As stressed in the previous theoretical part, physical interference is not enough to classify it as a sufficient criteria for an active offside position. The assistant referee should have considered whether blue #20 and the goalkeeper are in a fight for the ball - as the ball was approximately 7 or 8 metres away instead of the recommended limit of 1,5 metres, this is surely no active challenge for the ball. In addition, there was not any player who could have interfered with the offender of the handball (#31), who was the one who had to be challenged for the ball by any opponent (and not the goalkeeper). For this reason, the correct decision would have been to let the flag down, to award a penalty kick and to send off the defender. If the handball had not existed, the goal would have been legally scored. Despite the courage proven by the match officials, the decision was consequently wrong. Personally, I am quite surprised that, in the opinion of DFB, the phrase "by clearly obstructing the opponent’s [...] movement" was totally irrelevant in this situation - actually, the goalkeeper's movement was indeed obstructed. Anyway, it is surely good to have a precise and official statement of a football association on this matter. More statements of this format are needed in future - they merely lead to more comprehension and will not undermine the associations' referees and their authority.

Next example.



In this video example taken from the Italian Coppa Italia, you can see the black-dressed #6 while delivering a long and high direct free-kick into the penalty area. By coming out of his goal, the goalkeeper was able to clear the ball with his hands and collided with one of his team-mates. Assistant referee Nicola Nicoletti raised his flag and ruled black #5 offside. Was that correct?
Well, at first, it must be said that the commentators were apparently not capable of making a well-reasoned judgment on that, since they did not understand the officials' decision at all. Then, we can consider whether the two relevant criteria were fulfilled or not.
Contrary to the situation in Berlin, there was no physical interference between the forward, who was in an offside position, and an opponent. But as reinforced above, this is not essentially required. The fight for the ball is decisive. And this existed. The forward, #5, was in immediate playing distance; he was very close to the ball and challenged the goalkeeper in order to get it. Or, simply said, the goalkeeper had to clear the ball due to the presence of this attacker, whose offside position had become active by that. He feared the attacker, he was challenged by him, he had to do something for this reason. Or, in the formally more correct wording, the forward was in playing distance. In conclusion, the decision was absolutely correct - and would have been correct in the old form of the Laws of the Game as well.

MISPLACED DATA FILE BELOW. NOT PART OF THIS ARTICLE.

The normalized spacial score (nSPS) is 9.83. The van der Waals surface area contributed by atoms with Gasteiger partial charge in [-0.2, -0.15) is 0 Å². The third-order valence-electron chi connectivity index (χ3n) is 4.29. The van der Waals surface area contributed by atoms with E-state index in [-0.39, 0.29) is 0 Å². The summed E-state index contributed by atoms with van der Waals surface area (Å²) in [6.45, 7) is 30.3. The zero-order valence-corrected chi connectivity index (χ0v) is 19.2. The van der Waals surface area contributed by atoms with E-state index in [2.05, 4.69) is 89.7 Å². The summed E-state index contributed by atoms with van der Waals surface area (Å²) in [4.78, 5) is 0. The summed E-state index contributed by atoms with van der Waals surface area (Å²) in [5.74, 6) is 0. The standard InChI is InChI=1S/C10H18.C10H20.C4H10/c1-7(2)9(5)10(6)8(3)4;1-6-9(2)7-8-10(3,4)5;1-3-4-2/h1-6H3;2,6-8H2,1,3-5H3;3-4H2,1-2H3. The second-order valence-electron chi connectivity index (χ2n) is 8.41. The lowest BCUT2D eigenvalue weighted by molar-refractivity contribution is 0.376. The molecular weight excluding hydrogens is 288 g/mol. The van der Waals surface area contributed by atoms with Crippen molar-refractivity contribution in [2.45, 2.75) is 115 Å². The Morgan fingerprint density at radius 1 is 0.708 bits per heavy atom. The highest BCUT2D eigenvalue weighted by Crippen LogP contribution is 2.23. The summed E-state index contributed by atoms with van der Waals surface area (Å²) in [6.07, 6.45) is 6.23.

As you see, the same passage in Law 11 can be pretty much taken for granted for years and hence goes without saying, but - at the same time - creates confusion and a visible difference to the old version of the rule, too. Assistant referees are still struggling with putting the theory into praxis on the field of play and are not less confused than common football fans. It once again shows that world federation FIFA has rather managed to make things more complicated by failing to explain the changes in an adequate manner to referees, players and fans, than simplifying it. The responsible men have contributed to further confusion about this perpetual issue of dispute in football. Certainly, this does not mean that the new rule is bad in its principle - but its communication and internalization have been close to poor for now.

43 Comments:

  1. Anonymous11/2/14 05:04

    Niclas,One thing I'm still confused about 'deliberately playing the ball'.In FK situation,what if a player in the 'wall' jumps and touchs the ball,could this be considered as 'deliberately playing the ball'?Cause it's a clear movement towards the ball.

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    Replies
    1. That's indeed a very good question. I would rather say deliberately playing the ball..but as a deliberate save is often defined as being similar to a goalkeeper's save preventing a shot on goal, this would partly count for it as well...I try to find that out.

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    2. Anonymous11/2/14 08:54

      If we pose the hypothetical question that there was no handball on the line in example 1 above, would that be considered a save and the player who puts the ball into the net would be considered offside?